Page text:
Category Archives: Uncategorized

Capturing the Criteria & “Zooming In”

Data Literacy with ‘Explore’ in GoogleSheets

Super-quick lesson idea for teaching datasets and presentation types. When processing data in Google Sheets, use the ‘Explore’ feature, highlighting parts of the dataset. Click here for an example (to save a copy, go to ‘file –> make a copy’)

For: Sciences, Maths

Thanks to Liz Durkin (@lizdk) for the reminder of this feature.

Questions to ask students

  • What are different types of data (continuous, discontinuous)
  • Why do we use graphical presentations of data?
  • What information do we need to be able to present data clearly?
  • Why are some data presentations suitable for some sets of data and not others?
  • How are the ‘basic’ presentations of data limited? (or Why can’t I use a bar chart for everything?).
  • How does my interpretation of the data change when I change the graph or chart type?

screen-shot-2017-01-23-at-16-49-49Explore in GoogleSheets – a quick way to visualize some of the data collected in an experiment or survey, and an opportunity to teach some data literacy and critical thinking skills. Click to open.

Going Further: Here is a set of resources for more advanced data presentation and statistics, used for IBBio, but useful for more: IBBio Statbook by Stephen Taylor. This one is for MYP Chemistry.

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MYP ATL Skills

Information Literacy
Collect, record and verify data
Present information in a variety of formats and platforms
Process data and report results
Understand and use technology systems
Critical Thinking
Interpret data

NGSS Connections

Analyzing and Interpreting Data
Construct, analyze, and/or interpret graphical displays of data and/or large data sets to identify linear and nonlinear relationships.
Use graphical displays (e.g., maps, charts, graphs, and/or tables) of large data sets to identify temporal and spatial relationships.

 

8 Mind-Blowing Optical Illusions

Here’s nine neat minutes from Sci Show on illusions – classic and modern – that will be of use to those studying Option A: Neurobiology & Behaviour.

 

A Great Batch of TOK Questions

This year’s TOK Questions are a great crop (I think) for connecting the sciences as an area of knowledge with many current and historical knowledge issues. Here’s a wee poster I made on PiktoChart for the questions. Which do you lean towards and why?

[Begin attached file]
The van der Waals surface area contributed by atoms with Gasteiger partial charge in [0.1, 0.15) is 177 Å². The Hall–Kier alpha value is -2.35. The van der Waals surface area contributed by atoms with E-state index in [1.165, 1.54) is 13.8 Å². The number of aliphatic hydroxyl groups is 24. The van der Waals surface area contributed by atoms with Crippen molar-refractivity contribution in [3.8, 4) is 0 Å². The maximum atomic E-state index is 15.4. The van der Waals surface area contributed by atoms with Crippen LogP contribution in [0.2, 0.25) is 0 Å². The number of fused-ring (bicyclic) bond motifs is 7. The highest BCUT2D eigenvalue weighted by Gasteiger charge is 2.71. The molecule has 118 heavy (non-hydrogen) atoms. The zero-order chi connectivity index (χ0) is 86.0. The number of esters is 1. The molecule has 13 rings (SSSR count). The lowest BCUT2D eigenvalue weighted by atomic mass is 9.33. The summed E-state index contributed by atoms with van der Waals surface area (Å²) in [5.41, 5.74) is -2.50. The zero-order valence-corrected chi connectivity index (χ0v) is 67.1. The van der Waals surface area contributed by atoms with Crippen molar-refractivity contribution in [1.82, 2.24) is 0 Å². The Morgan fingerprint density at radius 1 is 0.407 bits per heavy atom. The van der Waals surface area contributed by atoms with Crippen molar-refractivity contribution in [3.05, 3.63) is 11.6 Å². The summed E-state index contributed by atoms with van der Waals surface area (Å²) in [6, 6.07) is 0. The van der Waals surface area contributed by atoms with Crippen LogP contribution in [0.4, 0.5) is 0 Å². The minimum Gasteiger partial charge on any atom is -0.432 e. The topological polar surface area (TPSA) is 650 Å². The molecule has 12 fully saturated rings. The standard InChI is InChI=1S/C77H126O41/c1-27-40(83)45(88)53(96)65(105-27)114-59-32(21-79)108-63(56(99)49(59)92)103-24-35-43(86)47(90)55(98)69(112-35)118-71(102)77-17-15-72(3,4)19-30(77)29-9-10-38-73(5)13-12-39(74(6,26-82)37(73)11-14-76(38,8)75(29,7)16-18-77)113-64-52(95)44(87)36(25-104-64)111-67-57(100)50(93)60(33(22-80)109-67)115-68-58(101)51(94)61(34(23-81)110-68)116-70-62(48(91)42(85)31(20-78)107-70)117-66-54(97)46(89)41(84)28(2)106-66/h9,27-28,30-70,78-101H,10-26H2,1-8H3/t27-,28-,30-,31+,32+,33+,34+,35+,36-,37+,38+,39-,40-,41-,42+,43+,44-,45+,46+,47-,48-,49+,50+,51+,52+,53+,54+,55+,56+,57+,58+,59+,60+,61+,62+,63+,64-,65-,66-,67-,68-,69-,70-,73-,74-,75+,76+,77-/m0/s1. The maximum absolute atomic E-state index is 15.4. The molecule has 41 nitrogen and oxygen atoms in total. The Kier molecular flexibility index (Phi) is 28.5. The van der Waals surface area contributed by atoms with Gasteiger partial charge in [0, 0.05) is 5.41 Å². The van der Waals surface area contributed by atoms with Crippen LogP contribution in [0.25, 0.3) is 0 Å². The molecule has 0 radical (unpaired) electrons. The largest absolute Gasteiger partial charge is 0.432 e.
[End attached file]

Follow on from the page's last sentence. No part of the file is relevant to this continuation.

The Environment is Interdisciplinary

Working with Eco Club and thinking about the complexities of the interactions, causes, effects and issues we need to tackle, I am often reminded of this Lovelock quote, from a 2014 interview in the Guardian. Perhaps if we can get interdisciplinary teaching and learning right in our schools, we can help students make the connections they need to truly understand the deeper causes of the problems they might need to solve.

For a more detailed post on how we’re trying to tackle IDU’s, please see my blog.

lovelock_teaching_mess_ibiologystephen

James Lovelock on the challenge of really teaching people about the environment, from this Guardian interview: http://gu.com/p/3zx4j

Exploring Environmental Science: Student BlogPosts

In our current Grade 10 Environmental Science course, students have designed their own unit based on an area of interest and their subject choices for next year. This year’s class have broken into four groups: climate vs biodiversity, climate vs ocean and air currents, pollution & biomagnification, and invasive species vs biodiversity.

As part of the requirements for the unit, students must write a case study blog post, assessed using Criterion D: Reflecting on the Impact of Science, that explores an action taken related to their topic of choice. They were asked to look for some reliable sources, making the most of the blog format with suitable media and images. Successful blog posts teach the reader about the big ideas of their unit, through the lens of a specific case.